Bright-Light Therapy in Dementia

Désirée A. Lie, MD, MSEd


July 21, 2015

In This Article

Case Presentation

Mrs Sloan is a widowed 83-year-old woman with early dementia. She lives at home with her daughter Diane, who works as a part-time teacher and employs a caregiver for her mother for 5-10 hours weekly. Mrs Sloan dresses and feeds herself, and she enjoys reading, television, and radio. She spends most weekdays at a senior center and enjoys the socializing, music, and activities with other seniors. She rarely goes outside except to get in and out of the car.

Diane recently noticed a poor sleep pattern in her mother, with night awakenings, nocturnal restlessness, and greater daytime agitation that adversely affect Mrs Sloan's mood, functioning, and memory. Diane is increasingly fatigued from checking in on her mother throughout the night. Mrs Sloan is reluctant to begin anticholinesterase treatment.

The patient's metabolic panel (including thyroid function) is normal. The primary care physician has determined that Mrs Sloan is not clinically depressed. He suggests sleep hygiene measures, including more daytime physical activity, avoidance of caffeine after noon, and avoidance of exposure to television just before bedtime. Diane has read about bright-light treatment for persons with depression and dementia and asks whether she should invest in a special lamp or goggles for her mother.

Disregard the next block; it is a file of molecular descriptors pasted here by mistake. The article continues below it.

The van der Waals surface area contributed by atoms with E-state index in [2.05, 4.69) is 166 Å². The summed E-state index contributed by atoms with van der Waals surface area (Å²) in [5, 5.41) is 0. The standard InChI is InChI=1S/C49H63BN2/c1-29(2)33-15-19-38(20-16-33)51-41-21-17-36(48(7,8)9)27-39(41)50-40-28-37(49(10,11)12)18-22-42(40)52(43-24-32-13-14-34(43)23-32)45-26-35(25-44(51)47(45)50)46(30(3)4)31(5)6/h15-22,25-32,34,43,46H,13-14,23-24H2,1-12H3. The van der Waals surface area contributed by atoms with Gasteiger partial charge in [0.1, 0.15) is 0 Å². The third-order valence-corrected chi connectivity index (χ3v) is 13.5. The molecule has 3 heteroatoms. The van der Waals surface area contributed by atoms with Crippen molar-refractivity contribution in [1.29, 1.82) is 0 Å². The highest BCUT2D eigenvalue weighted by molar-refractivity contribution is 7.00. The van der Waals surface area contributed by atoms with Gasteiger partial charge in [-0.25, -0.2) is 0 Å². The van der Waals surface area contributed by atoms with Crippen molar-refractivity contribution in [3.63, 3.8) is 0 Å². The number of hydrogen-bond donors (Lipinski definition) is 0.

Sleep and Neurodegenerative Disorders

Changes in the brain's circadian pacemaker, located in the suprachiasmatic nucleus, may be stimulated by environmental light and melatonin. In older patients, synchronization of the circadian rhythm may be attenuated owing to reduced melatonin production or light exposure.[1] This attenuation has been noted particularly among patients with Alzheimer disease (AD), Parkinson disease, and Huntington disease.[2]

Sleep has been called the "third pillar" of health (along with diet and exercise),[3] and a recent study suggests that sleep plays a role in preventing the onset and progression of neurodegenerative conditions.[4] In AD, animal and human studies suggest that the sleep/wake cycle affects both the onset and progression of disease, with inadequate sleep possibly being associated with the accumulation of the amyloid-beta peptide.[5] A 2009 Cochrane systematic review[6] found only nine trials that met inclusion criteria and concluded that the evidence was insufficient to assess the value of light therapy in dementia. However, since then, newer studies have emerged to add to the knowledge base.

AD is the most common mental disorder among elderly persons. Approximately 5.1 million adults were affected in 2010, and the numbers are expected to double by 2050.[7,8] It has been suggested that enhancement of the function of the circadian system in older patients with dementia can restore or reduce the decline in cognitive function, sleep, and mood.


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